How to Increase Student Performance with High Expectations

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Psychologists have long known that the expectations of others can affect our behavior. If we perceive that other people have high expectations of us, this can lead to higher performance. Likewise, low expectations can lead to decreased performance.

How can we harness this information to help students live up to their fullest potential? Carl Sagan wrote, “The visions we offer our children shape the future. It matters what those visions are. Often they become self-fulfilling prophecies.”

Here are three practical ways you can set high expectations for students in your classroom.

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1) Every student is a gifted student

In one of the most cited psychological studies ever conducted, Robert Rosenthal and Lenore Jacobson looked at how teacher expectations affect student performance.

Teachers were told that a particular group of students were “growth spurters,” and, based on test results, could be expected to perform at high levels. In fact, this group was chosen at random. After one year, however, students in that group were scoring higher on IQ tests than the control group.

Why? Perhaps because teachers, intentionally or not, provided more personalized feedback to these students, offered more challenging material, and gave students more chances to answer questions correctly.

By treating every student as a “gifted” student, perhaps we can harness the power of this psychological phenomenon, commonly known as the Pygmalion Effect, to bolster all of our students.

  • Begin by actively pointing out the positive in individual students. Although you sometimes are only able to observe students over the course of a day or an hour, your outsider’s perspective can be valuable. You have none of the assumptions or prior knowledge that their day-to-day teachers have.

Look for ways to encourage students in their work ethic, their knowledge, and their character. A small comment can go a long way:

  • “You participate so well in class discussions. Thank you!”
  • “I appreciate how helpful you’ve been today.”
  • “I can tell that you are really catching on to this stuff!”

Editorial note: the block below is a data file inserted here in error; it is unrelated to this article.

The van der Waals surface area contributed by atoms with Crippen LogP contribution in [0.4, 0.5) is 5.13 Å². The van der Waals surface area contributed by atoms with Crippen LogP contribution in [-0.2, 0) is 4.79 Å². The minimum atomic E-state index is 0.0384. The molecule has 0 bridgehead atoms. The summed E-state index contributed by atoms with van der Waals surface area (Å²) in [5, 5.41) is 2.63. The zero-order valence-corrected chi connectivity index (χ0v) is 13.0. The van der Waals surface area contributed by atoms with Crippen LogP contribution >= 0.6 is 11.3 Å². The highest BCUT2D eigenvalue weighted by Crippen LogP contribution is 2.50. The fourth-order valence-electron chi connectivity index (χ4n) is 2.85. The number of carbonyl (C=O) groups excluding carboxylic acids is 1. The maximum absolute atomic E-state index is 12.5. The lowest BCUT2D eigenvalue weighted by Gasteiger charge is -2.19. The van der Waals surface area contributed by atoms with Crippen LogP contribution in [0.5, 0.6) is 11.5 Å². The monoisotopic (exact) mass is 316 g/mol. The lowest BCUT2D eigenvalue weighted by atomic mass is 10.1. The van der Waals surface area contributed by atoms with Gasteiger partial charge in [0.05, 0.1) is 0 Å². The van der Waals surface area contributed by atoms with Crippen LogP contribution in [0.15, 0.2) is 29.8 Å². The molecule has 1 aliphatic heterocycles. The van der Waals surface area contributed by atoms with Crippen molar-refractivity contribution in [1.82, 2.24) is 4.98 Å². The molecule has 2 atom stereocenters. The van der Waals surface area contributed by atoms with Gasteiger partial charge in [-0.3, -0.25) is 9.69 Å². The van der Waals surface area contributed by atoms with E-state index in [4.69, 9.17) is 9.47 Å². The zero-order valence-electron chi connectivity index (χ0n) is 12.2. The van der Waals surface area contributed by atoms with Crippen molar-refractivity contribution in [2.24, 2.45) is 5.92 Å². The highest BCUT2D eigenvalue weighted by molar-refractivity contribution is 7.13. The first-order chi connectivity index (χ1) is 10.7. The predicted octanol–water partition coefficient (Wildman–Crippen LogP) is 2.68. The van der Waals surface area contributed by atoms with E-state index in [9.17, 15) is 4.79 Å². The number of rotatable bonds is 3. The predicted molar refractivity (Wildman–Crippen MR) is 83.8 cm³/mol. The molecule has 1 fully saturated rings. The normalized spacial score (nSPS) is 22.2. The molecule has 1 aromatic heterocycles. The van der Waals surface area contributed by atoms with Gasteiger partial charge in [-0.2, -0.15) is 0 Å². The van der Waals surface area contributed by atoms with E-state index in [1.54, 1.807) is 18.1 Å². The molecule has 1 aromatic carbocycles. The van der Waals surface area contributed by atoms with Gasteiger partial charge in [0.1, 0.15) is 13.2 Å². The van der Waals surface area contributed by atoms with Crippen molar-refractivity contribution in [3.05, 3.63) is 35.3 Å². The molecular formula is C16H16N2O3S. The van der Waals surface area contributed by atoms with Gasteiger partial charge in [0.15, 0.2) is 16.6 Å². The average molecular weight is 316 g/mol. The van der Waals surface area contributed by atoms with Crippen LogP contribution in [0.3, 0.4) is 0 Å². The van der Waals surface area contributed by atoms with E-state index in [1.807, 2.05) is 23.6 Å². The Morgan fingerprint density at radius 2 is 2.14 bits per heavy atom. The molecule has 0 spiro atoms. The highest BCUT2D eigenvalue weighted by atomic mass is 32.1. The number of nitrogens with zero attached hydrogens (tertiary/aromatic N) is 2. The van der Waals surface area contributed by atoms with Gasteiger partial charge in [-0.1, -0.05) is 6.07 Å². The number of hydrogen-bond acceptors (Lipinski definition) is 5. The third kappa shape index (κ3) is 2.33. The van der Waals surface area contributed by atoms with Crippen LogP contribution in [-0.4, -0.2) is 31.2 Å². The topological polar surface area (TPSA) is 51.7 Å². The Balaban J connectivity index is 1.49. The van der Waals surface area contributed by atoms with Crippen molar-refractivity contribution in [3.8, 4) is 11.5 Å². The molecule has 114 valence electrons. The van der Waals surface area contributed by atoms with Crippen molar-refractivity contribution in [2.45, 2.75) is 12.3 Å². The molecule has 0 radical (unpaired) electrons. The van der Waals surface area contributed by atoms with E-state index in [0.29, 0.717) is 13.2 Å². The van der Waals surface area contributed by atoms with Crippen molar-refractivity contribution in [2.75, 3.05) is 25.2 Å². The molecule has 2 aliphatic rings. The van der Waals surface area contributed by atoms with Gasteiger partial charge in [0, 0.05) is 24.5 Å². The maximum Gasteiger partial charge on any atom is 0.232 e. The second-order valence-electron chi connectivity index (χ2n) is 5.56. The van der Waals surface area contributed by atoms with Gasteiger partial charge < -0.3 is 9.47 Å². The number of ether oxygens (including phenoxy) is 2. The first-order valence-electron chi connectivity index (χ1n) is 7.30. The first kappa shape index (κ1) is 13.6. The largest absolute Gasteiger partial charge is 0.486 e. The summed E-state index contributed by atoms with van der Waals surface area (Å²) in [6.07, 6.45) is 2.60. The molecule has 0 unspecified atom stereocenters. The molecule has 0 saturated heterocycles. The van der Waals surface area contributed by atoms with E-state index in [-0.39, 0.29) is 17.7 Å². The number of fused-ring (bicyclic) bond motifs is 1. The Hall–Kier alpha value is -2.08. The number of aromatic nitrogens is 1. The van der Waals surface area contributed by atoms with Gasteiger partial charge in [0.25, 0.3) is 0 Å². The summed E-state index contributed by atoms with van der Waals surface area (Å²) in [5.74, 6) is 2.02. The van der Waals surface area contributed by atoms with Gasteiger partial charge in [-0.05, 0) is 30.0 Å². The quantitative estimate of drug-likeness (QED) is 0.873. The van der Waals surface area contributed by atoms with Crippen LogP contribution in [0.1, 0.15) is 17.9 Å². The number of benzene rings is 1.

2) Engage with the content

Students want to know that the work they’re doing is meaningful. It is a substitute teacher’s job to find the meaning and value in a lesson and to help communicate that to students.

Likewise, don’t blame the teacher or some outside entity for the content of the day’s work. (“Well, your teacher left these plans, so we’re going to have to follow them!”) This minimizes the lesson immediately and gives students little chance to engage.

Instead, point out how exciting, engaging, and important the work can be:

  • “I didn’t learn how to diagram sentences until I was in college!”
  • “All this practice is really going to help you succeed on your test.”
  • “This video brings up some ideas I’d never thought about before.”

3) Treat students like scholars

Though you might only have a day with your students, treat them like scholars. This is, after all, a professional setting.

Ask students to answer your questions in complete sentences and with proficient grammar. Although students may initially find this frustrating, it helps their cognition to begin posing their answers and thoughts as complete ideas. This, of course, is expected at the college level, and even very young children can benefit from the practice.

Additionally, request that students sit up straight and speak up so that all students can hear their responses. Expecting these sorts of behaviors teaches students that you value what they have to say, that they are important members of the classroom and that the format in which they respond is important to the work of the day. It also becomes a memorable lesson that students may take with them after the day is over.

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